• Yeah, the plumbing code always says there has to be one of those relief valves. And then the plumbing code usually says almost nothing about where the exit path actually has to go. What you will often see is a nice clean installation with a pipe running to a drain somewhere. Of course that pipe costs a few pennies, and it takes some amount of effort on the part of the plumber to run the pipe to a drain. So if the plumber wants to save that effort and save those pennies, the plumber can often leave it that the pressure relief valve vents the steam out into the open, and in many localities this will not violate code. But yes, if you are a homeowner and the vent path points toward some expensive furniture, or toward people, then that is not a very happy situation.

  2. For people who want to see what happens when the water heater safety valve is not working and the water heater overheats, you can Google “Mythbusters water heater” and look at the videos you find. Very impressive.

    For an example of something in everyday life that one would believe to be linear, but which is not, rubber bands don’t follow the linear relationship between force and elongation. Dustin of Smarter Everyday has a nice video about this https://www.youtube.com/watch?v=1v4TEX2erog.

    In opposition to Carl, I was lucky to have professors who explained at least a bit why things seem to be mostly linear. One of the reasons is that in most systems, we are looking at, we are close to equilibirum. Then, if the change in a variable x when we act on the system is f(x), f(x) can be approximated by a Taylor series about equilibrium, and when the changes are small, only the first term f'(x) (x-xe), xe being the value of x at equilibrum, can be observed. The other terms are so small that the deviation from the linear behavior is not observable.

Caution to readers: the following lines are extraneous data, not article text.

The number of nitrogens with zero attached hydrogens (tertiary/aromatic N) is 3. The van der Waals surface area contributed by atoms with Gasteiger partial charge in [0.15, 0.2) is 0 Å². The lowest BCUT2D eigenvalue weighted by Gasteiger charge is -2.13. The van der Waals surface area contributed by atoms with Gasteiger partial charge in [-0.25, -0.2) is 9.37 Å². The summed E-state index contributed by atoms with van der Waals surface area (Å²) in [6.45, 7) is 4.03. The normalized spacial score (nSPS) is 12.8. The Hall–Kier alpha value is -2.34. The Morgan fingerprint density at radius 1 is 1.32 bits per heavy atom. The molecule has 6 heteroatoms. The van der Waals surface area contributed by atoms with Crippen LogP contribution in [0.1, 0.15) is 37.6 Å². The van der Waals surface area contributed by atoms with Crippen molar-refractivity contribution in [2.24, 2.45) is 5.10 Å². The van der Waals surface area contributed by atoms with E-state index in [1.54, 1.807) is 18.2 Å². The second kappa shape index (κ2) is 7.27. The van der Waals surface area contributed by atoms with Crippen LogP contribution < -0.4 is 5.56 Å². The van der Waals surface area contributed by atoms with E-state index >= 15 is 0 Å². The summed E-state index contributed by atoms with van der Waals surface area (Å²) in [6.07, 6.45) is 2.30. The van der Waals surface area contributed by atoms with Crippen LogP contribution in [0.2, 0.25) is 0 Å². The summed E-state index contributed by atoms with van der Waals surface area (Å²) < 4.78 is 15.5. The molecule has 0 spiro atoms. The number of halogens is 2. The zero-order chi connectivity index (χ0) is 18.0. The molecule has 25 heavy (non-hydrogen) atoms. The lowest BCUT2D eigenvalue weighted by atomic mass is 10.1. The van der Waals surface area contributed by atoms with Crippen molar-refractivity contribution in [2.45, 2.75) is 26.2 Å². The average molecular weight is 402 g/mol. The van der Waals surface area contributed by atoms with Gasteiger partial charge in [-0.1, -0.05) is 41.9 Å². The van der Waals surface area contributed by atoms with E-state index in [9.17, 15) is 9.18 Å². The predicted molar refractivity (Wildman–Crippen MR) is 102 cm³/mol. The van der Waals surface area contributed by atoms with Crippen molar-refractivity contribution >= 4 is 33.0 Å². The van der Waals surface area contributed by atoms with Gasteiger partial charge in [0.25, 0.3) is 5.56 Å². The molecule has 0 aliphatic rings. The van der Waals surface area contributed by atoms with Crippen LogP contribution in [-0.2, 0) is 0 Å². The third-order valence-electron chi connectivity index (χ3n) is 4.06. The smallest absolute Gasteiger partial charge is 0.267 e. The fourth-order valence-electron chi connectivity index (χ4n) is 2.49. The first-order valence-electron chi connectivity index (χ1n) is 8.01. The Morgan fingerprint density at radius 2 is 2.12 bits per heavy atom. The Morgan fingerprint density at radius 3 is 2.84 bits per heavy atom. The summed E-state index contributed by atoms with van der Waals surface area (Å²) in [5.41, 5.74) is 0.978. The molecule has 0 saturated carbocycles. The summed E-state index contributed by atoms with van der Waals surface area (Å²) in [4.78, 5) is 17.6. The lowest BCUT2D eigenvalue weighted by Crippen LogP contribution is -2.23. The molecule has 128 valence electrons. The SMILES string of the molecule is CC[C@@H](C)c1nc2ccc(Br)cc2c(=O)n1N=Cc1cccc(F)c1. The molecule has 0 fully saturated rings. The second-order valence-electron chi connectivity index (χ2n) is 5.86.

Some people may object that the basic laws of physics are linear, but that is not true! For gravity, general relativity is highly non-linear. Fluid dynamics (one may argue “not a basic law”): also non-linear. Nuclear physics (all of strong force interactions): same.And electromagnetism? Surely Maxwell’s laws are linear and all of electromagnetism is linear? They are, but electromagnetism is also non-linear in complex system. Otherwise, we would not have the whole field of non-linear optics. Almost, if not all, the physics someone who is not majoring in physics will learn is linear, and that gives an illusion that we live in a linear world, but we don’t. However, in complex systems, non-linearities appear. Now, the magic, as Carl calls it, is that in phenomena observed in everyday life, things seem to be linear, and that we can use this linear approximation for a lot of engineering.